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Aaron Franklin's Pot Roast | Dish

Aaron Franklin's Pot Roast | Dish

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Pit-Master Aaron Franklin shares the secrets behind his Grandparents' perfect Pot Roast. You can taste this incredibly tender and flavorful meal for yourself when he serves it up in Austin for the inaugural launch of his new food and music festival, Hot Luck. Find out more information about Hot Luck here: https://www.hotluckfest.com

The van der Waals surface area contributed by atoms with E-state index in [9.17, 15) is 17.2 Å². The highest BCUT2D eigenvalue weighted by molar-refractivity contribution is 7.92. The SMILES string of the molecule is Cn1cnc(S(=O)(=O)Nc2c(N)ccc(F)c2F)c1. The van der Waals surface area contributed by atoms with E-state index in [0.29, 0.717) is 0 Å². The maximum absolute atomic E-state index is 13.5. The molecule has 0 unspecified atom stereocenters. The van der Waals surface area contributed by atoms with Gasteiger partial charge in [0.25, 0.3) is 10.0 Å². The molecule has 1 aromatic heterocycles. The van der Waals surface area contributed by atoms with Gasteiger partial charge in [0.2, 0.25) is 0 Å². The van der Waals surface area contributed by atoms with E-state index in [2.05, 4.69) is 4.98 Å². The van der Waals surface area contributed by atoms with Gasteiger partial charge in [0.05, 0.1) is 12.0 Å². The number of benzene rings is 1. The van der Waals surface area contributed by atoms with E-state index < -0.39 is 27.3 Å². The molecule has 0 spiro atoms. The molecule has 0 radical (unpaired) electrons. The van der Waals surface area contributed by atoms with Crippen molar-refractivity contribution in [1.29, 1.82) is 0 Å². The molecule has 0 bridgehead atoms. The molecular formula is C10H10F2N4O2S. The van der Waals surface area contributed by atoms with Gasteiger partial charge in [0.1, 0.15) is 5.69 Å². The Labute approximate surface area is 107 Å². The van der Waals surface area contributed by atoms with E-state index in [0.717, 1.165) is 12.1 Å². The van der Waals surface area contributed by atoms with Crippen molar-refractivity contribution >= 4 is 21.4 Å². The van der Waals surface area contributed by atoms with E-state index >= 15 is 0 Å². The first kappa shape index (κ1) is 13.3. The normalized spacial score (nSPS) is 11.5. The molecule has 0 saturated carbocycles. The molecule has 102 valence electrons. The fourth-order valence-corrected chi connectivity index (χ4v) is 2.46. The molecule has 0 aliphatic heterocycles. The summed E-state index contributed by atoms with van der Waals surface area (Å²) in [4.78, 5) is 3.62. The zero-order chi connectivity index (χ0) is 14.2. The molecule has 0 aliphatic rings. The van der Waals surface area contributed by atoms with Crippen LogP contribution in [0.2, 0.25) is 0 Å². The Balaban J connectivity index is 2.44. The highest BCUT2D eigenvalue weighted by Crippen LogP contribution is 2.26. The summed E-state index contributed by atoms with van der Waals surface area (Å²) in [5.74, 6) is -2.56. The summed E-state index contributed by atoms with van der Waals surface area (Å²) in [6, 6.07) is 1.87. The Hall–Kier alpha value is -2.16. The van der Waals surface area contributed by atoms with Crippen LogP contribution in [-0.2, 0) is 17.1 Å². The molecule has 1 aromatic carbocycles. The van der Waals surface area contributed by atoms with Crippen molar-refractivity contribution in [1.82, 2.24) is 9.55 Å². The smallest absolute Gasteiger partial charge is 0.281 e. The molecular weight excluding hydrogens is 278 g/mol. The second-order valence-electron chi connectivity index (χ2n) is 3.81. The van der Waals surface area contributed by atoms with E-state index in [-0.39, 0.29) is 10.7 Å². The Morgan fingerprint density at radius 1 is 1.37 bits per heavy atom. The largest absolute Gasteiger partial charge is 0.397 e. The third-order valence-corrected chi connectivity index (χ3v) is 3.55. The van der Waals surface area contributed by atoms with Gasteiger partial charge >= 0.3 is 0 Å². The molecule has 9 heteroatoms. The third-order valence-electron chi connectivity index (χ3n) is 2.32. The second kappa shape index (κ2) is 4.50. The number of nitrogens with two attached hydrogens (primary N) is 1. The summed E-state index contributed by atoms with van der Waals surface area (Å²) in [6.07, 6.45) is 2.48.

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- I think it'd be pretty safe to say that my grandparents' pot roast is like the most iconic dish of my childhood. This whole restaurant is pretty much based on that pot roast. I guess that kind of got me into barbecue in a lot of ways. Brisket is just really smoky pot roast. That's kind of what I was going for, I was trying to mimic that. So my name is Aaron Franklin, my wife and I run Franklin Barbecue here in Austin, Texas. When I actually do have the time to make this dish, I guess I can kind of pull skills from cookin' barbecue over the years and I can kind of apply different things and as I become a better cook I can kind of reapply them to this dish, so it's really gotten exponentially better over the years. For the pot roast, I like to start off with a chuck roast. About five pounds is pretty good. Clean it up a little bit, if it's got some fat trim it off. Make a bunch of gouges, some pretty deep cuts, and you want to insert the garlic into those cuts. I hope you like garlic, my grandma did. She still does, actually. Throw a little bit of salt, stick it in the refrigerator. At that point, you've got a ragin' hot skillet. Get it super-duper hot, put some oil on there, and sear it off really quick. Once you sear off the pot roast, put it aside. De-glaze the pan, get it hot again, throw some onions some garlic in there. Get 'em caramelized pretty good. I like 'em a little black and crusty on the outside. Throw those in the braising pan with the roast with a little bit of stock, shiitake mushrooms for some umami, little squirt of tomato concentrate, couple splashes of Worcestershire sauce. Throw it in the oven, 275, it's probably gonna take about eight hours. You wanna cook it fast enough where the fat renders but you wanna cook it low enough where it actually like breaks down over time and gets super-duper tender. At that point you're gonna take it out of the braising pan. Strain out the solids, all the mushrooms, the onions, all that stuff. So after you strain the braising liquid, you're gonna make your rue. That's gonna be one cup vegetable oil, one cup flour. Start it kinda cold, mix it up in a cup, put it in the skillet, heat it all up at the same time. It's gonna take about 30 minutes and you're gonna have to stir it the whole time. You can't stop it from moving. It's gonna get darker and darker and darker. You want it about the color of a milk chocolate bar. And then you're gonna whisk in the hot stock. At that point you've got your gravy, put your roast back in. You know, if you're making a pot roast you've got all this gravy on the side. You've gotta have something to put in on. Mashed potatoes. So for the mashed potatoes I'm gonna use six russet potatoes, medium sized. Put 'em in cold water, heavily salted of course. You're gonna cook it until it's just tender enough to stick a fork and the potato slides right off. Throw the butter in there, let it hang out for a little bit. And then right before you wanna serve it, take a potato masher, mash it up, get the butter incorporated, throw a little bit of heavy cream in there, salt and pepper to taste. This is about the consistency I'm looking for, oh yeah. For the corn, I start off with eight ears of fresh corn. Shuck the corn, cut off the kernels, throw 'em in the bowl. Then you're gonna take the back of the knife and you're gonna scrape the cob, so you're gonna cream the cobs. Throw a little bit of salt, a little bit of pepper, then you're gonna squirt a little bit of grape seed oil just to lubricate the kernels a little bit, mix it in. Stick it in the refrigerator, you want this stuff really cold. Squirt a little bit of oil in the skillet. As soon as it's really smokin' throw the corn in and keep it moving, you're gonna toss the corn a whole bunch. So as soon as the corn's done cookin' you're gonna put 1/8 pound, that's a half stick of butter, into the skillet, you're gonna let the corn stop cookin'. Let it rest, it's ready to eat, it's done, go for it. So at this point, your friends are comin' over, your family's gettin' real hungry. Put the pot roast on the plate, put a little bit of gravy on it, scoop some mashed potatoes, throw some corn on there, put some gravy on it, grab a beer, eat dinner. All these fancy food are great and stuff, but half the time what I really want when I sit down is just a basic, simple, really perfect meal. Ya know, something that's like pot roast, mashed potatoes, it's home cookin'. Man, just like the way that the meat is. It's so garlicky, it's super salty, the gravy's really really good. The corn's super good, it's really buttery. It's a great meal. This is totally something that I would love to cook for my family, and it would be really special for me to make this for my family because they made it for me my whole time growing up, this is pretty cool. I'm glad I finally learned how to cook like my grandparents.

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